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Remarks as Prepared for Delivery by Attorney General Eric Holder at Auto Parts Press Conference


United States

Good morning.  I’m joined today by Deputy Assistant Attorney General Scott Hammond, of the Antitrust Division’s criminal enforcement program, and Ron Hosko, Assistant Director of the FBI’s Criminal Division, to announce significant enforcement developments in the Justice Department’s efforts to crack down on price fixing and bid rigging in the automobile parts industry.

Today, we are announcing that nine Japan-based companies and two executives have agreed to plead guilty – and to pay a total of more than $740 million in criminal fines – for their roles in separate conspiracies to fix the prices of more than 30 different products sold to U.S. car manufacturers and installed in cars sold in the United States and elsewhere.

These international price-fixing conspiracies affected more than $5 billion in automobile parts sold to U.S. car manufacturers.  In total, more than 25 million cars purchased by American consumers were affected by the illegal conduct.

This auto parts investigation is the largest criminal investigation the Antitrust Division has ever pursued, both in terms of its scope and the commerce affected by the alleged illegal conduct.  Never before has the Department of Justice simultaneously announced the breakup of so many separate antitrust conspiracies.  And today’s charges were filed in three different U.S. District Courts – in Detroit; in Cincinnati; and in Toledo, Ohio.

The conduct this investigation uncovered involved more than a dozen separate conspiracies aimed at the U.S. economy.  Although these cartels operated totally independently, they all had one thing in common – they targeted U.S. manufacturing, U.S. businesses and U.S. consumers.
As a result of these conspiracies, Americans paid more for their cars.  And American companies such as Chrysler, Ford and General Motors, as well as U.S. subsidiaries of Honda, Mazda, Mitsubishi, Nissan, Subaru and Toyota – were victims of the illegal cartels.

During the course of this wide-ranging investigation, as we have uncovered each auto part conspiracy, we have continued to find more and more parts that are involved.  And our work isn’t done.  We will continue to check under every hood and kick every tire to make sure we put an end to this illegal and destructive conduct.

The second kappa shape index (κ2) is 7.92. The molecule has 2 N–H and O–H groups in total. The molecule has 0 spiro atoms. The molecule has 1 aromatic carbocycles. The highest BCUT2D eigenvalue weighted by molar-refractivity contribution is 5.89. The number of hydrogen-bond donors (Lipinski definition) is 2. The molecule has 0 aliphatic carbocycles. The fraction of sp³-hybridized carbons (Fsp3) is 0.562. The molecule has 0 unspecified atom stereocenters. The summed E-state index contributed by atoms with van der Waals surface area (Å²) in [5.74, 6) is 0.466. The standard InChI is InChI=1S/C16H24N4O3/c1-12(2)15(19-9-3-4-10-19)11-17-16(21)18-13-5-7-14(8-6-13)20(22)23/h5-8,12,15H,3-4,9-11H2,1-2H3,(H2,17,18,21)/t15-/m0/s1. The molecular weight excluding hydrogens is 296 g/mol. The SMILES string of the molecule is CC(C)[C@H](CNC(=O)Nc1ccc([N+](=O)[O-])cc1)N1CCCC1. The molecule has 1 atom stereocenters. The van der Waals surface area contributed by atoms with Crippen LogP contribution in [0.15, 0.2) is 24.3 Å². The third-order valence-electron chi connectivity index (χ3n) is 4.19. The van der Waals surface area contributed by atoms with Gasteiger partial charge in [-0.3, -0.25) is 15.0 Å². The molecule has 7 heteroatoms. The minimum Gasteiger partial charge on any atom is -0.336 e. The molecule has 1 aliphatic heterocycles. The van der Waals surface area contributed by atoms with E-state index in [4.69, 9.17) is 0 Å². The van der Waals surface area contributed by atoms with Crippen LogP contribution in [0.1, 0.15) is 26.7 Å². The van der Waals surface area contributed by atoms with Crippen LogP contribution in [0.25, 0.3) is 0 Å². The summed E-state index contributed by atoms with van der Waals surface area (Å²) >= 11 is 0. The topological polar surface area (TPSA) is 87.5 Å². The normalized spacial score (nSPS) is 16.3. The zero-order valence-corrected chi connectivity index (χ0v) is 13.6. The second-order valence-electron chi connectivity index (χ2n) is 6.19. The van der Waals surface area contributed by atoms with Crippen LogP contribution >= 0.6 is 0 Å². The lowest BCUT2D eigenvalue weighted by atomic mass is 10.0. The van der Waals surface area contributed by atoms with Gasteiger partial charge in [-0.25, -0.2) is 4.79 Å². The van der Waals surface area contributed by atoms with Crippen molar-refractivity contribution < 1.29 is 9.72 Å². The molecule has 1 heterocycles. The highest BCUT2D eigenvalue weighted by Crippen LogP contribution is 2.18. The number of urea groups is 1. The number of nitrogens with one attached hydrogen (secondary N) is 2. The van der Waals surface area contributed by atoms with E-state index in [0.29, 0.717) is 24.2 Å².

As demonstrated by this chart, seatbelts, radiators, windshield wipers, air conditioning systems, power window motors, power steering parts and a number of other products were affected by these conspiracies.

Generally speaking, here’s how they worked:

Company executives met face to face in the United States and Japan – and talked on the phone – to reach collusive agreements to rig bids, fix prices and allocate the supply of auto parts sold to U.S. car companies.  In order to keep their illegal conduct secret, they used code names and met in remote locations.  Then they followed up with each other regularly to make sure the collusive agreements were being adhered to.

The Antitrust Division and the FBI have worked closely with our international colleagues – including the Japan Fair Trade Commission, the European Commission, the Canadian Competition Bureau, the Korean Fair Trade Commission, the Mexican Federal Economic Competition Commission and the Australian Competition and Consumer Commission – to detect and prosecute these illegal cartels.  We executed search warrants in the United States at the same time our law enforcement partners were conducting searches abroad.

As a result of these efforts – and including today’s charges – a total of 20 companies and 21 executives have been charged in this ongoing investigation.  All 20 companies have either pleaded guilty or have agreed to plead guilty.  All told, they have also agreed to pay more than $1.6 billion in criminal fines.

These enforcement actions send a clear and consistent message to all who would take advantage of consumers.  The Department of Justice is determined to hold accountable the companies and individuals that are responsible for this cartel behavior that undermines competition in the marketplace and causes millions of Americans to pay more for the products they use every day.

Seventeen of the 21 executives charged so far – including the two executives, one Japanese citizen and one American citizen, who have agreed to plead guilty today – have been sentenced to serve time in U.S. prisons or have entered into plea agreements calling for significant prison sentences.

I want to thank the agents and prosecutors who have worked tirelessly to break up these cartel rings.  I know you will continue to dedicate your time and energy to this important investigation.

And now, Scott will provide additional details on the cases we have announced today.

Updated August 18, 2015